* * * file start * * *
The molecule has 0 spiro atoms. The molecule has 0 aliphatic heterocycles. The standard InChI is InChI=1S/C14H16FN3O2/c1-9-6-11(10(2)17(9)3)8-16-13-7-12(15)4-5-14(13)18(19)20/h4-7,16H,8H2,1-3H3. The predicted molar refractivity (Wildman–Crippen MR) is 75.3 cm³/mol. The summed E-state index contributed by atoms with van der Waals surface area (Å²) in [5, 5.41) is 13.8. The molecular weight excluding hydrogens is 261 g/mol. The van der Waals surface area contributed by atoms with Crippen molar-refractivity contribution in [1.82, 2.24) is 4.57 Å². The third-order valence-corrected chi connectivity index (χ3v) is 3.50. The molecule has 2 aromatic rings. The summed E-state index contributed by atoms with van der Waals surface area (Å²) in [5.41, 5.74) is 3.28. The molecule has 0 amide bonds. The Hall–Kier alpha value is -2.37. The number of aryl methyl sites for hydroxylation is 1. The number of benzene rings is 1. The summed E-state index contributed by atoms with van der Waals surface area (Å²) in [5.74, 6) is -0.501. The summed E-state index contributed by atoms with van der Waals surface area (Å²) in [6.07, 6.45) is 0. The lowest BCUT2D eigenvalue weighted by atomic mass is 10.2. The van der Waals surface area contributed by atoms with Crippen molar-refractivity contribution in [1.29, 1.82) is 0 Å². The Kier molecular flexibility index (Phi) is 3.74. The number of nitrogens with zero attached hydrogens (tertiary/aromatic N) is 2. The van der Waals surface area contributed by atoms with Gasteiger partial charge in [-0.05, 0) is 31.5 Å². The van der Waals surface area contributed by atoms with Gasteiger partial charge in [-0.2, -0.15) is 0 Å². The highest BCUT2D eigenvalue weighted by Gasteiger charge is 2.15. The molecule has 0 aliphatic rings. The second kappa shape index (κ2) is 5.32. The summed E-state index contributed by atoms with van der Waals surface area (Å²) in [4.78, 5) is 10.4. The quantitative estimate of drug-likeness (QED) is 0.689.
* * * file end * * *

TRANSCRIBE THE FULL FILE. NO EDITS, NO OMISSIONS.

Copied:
The molecule has 0 spiro atoms. The molecule has 0 aliphatic heterocycles. The standard InChI is InChI=1S/C14H16FN3O2/c1-9-6-11(10(2)17(9)3)8-16-13-7-12(15)4-5-14(13)18(19)20/h4-7,16H,8H2,1-3H3. The predicted molar refractivity (Wildman–Crippen MR) is 75.3 cm³/mol. The summed E-state index contributed by atoms with van der Waals surface area (Å²) in [5, 5.41) is 13.8. The molecular weight excluding hydrogens is 261 g/mol. The van der Waals surface area contributed by atoms with Crippen molar-refractivity contribution in [1.82, 2.24) is 4.57 Å². The third-order valence-corrected chi connectivity index (χ3v) is 3.50. The molecule has 2 aromatic rings. The summed E-state index contributed by atoms with van der Waals surface area (Å²) in [5.41, 5.74) is 3.28. The molecule has 0 amide bonds. The Hall–Kier alpha value is -2.37. The number of aryl methyl sites for hydroxylation is 1. The number of benzene rings is 1. The summed E-state index contributed by atoms with van der Waals surface area (Å²) in [5.74, 6) is -0.501. The summed E-state index contributed by atoms with van der Waals surface area (Å²) in [6.07, 6.45) is 0. The lowest BCUT2D eigenvalue weighted by atomic mass is 10.2. The van der Waals surface area contributed by atoms with Crippen molar-refractivity contribution in [1.29, 1.82) is 0 Å². The Kier molecular flexibility index (Phi) is 3.74. The number of nitrogens with zero attached hydrogens (tertiary/aromatic N) is 2. The van der Waals surface area contributed by atoms with Gasteiger partial charge in [-0.05, 0) is 31.5 Å². The van der Waals surface area contributed by atoms with Gasteiger partial charge in [-0.2, -0.15) is 0 Å². The highest BCUT2D eigenvalue weighted by Gasteiger charge is 2.15. The molecule has 0 aliphatic rings. The second kappa shape index (κ2) is 5.32. The summed E-state index contributed by atoms with van der Waals surface area (Å²) in [4.78, 5) is 10.4. The quantitative estimate of drug-likeness (QED) is 0.689.